inform the structure of the theory itself. With this theme, we welcome
contributions that reflect the applicability (or partial applicability or
even inapplicability) of internalization theory to the new realities of the
contemporary global economy.

Theme 2. Advancing Internalization Theory by Rethinking its Foundations:
Rationality, Learning, and Evolutionary Dynamics

Just as the context of internalization theory has changed, so has the way in
which academics within and outside IB think and theorize about this context.
With these changes, there is a so far largely untapped opportunity to
integrate theoretical advances and empirical approaches from other
disciplines into research on the MNE. Such integration has only recently and
partially begun to take place, with various perspectives making excursions
into the realm of IB. These include different disciplines, such as political
economy (Henderson, Dicken, Hess, Coe, & Yeung 2002) and economic geography
(Baldwin & Venables, 2013), as well as different approaches to theorizing,
such as those related to microfoundations (Foss & Pedersen, 2004), general
equilibrium modeling (Buckley & Hashai, 2009), co-evolutionary economics
(Pitelis & Teece, 2010), equifinality (Raymond & St. Pierre, 2013), and
agent-based simulation (Asmussen, Larsen, and Pedersen, 2016). However,
uncharted territory still abounds and it is an open question how these
perspectives can be subsumed into internalization theory, and in what ways
they extend, refine, and challenge this theory. With this theme, we
therefore aim to “open up the black box” of internalization theory and
revisit its foundations.

One issue that sits squarely in this black box is the issue of behavioral
assumptions. Internalization theory mostly predicts that effective
governance forms will prevail, thereby implicitly or explicitly deriving its
predictions from a profit-maximizing (or cost minimizing) paradigm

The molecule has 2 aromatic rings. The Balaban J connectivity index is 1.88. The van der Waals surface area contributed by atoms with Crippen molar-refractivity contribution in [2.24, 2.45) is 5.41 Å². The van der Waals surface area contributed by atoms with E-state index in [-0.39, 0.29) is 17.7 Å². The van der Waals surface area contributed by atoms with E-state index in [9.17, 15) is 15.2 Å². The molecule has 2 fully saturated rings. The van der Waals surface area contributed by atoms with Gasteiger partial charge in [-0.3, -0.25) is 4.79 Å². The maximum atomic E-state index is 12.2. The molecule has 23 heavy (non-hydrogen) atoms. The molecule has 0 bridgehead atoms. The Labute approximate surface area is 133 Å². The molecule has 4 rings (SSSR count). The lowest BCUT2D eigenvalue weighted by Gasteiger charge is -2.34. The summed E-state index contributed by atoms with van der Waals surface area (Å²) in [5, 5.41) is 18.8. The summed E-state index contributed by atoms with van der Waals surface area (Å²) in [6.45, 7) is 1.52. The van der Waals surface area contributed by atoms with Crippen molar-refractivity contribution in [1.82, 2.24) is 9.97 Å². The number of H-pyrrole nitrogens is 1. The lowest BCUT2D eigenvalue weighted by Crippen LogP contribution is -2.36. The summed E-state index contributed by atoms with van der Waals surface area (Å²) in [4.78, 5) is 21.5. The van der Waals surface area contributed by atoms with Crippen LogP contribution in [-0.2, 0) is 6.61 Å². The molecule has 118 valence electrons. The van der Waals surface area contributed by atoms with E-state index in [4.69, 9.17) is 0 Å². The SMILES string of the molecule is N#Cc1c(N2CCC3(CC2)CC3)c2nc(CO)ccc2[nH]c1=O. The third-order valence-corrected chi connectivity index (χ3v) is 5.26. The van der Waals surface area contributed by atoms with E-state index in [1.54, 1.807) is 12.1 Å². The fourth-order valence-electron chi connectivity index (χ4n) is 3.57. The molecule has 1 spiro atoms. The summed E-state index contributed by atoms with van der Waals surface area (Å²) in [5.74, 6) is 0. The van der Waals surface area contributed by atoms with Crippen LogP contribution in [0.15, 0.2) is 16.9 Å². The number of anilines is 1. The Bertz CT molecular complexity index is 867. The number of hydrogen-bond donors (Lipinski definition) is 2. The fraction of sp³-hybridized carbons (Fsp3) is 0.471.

(reflecting its roots in economic theory). Empirical evidence, in turn,
mostly supports the predictions emerging from this paradigm, including
predictions of foreign entry modes (e.g., Anderson & Gatignon, 1986; Agarwal
& Ramaswami, 1992), location choices (e.g., Friedman, Gerlowski, & Silberman
1992; Mariotti & Piscitello, 1995), and performance (e.g., Kirca et al.,
2011; Kirca, Fernandez, & Kundu 2016). However, we know surprisingly little
about how these outcomes actually emerge. At the same time, economists
themselves have continued to refine and challenge the notion of rationality.
More precise concepts developed within the Coasean paradigm, such as adverse
selection, moral hazard, holdup, have further enriched the analysis using
the basic internalization approach (Chi, 1994), and imperfections such as
bounded rationality and bounded reliability have been more completely
developed (Verbeke & Greidanus, 2009; Kano & Verbeke, 2015). Even more
radical departures from orthodoxy have come from new perspectives such as
behavioral game theory (Camerer, 1997) and fairness equilibrium (Rabin,
1993). In this process, the barriers between economics and the other social
science disciplines have become more porous and alternatives to economic
rationality concepts, for example altruism (McWilliams, Siegel, & Wright,
2006) and collective identification (Cooper & Thatcher, 2010), have been
applied to organizations and business settings.

These observations raise a number of related questions pertaining to
internalization theory. For example, who makes the decisions about
internalization and externalization? What guides these decision processes in
terms of expectations, learning, and feedback loops, and how are those
influenced by bounded rationality and by the challenges of measuring
transaction costs? Which selection mechanisms (for example, competition in
the markets for managers, capital, labor, or products) ensure efficient
outcomes and under which conditions? What are the dynamic implications in
terms of the evolution of firms and markets in a global context, and the
performance of firms in the short and long term? To answer these questions,
we need a better understanding of the causal mechanisms underlying the
theory of the MNE, the scope of predictions supported by its assumptions,
and the consequences of relaxing these assumptions. Obviously, any
modifications to the assumptions and analytical logic of internalization
need to be explicitly spelled out to ensure commensurability and logical

In rethinking the foundations of internalization theory along the above
lines, new theoretical developments in adjacent research fields may provide
leverage. These include, for example, the considerable research efforts on
the governance of global value chains that have been undertaken since the
1990s in the fields of sociology, economic geography, development studies,
and political economy. Scholars in these fields have examined issues such as
sourcing (Gereffi 1999; Kaplinsky 1998; Dolan & Humphrey 2000) and contract
manufacturing (Schmitz & Knorringa, 2010). Since the early 1990s, various
frameworks have been put forward in attempting to explain how global
industries are organized and governed (Coe, Dicken, & Hess, 2008). In their
discussion of the organization of economic activities, these studies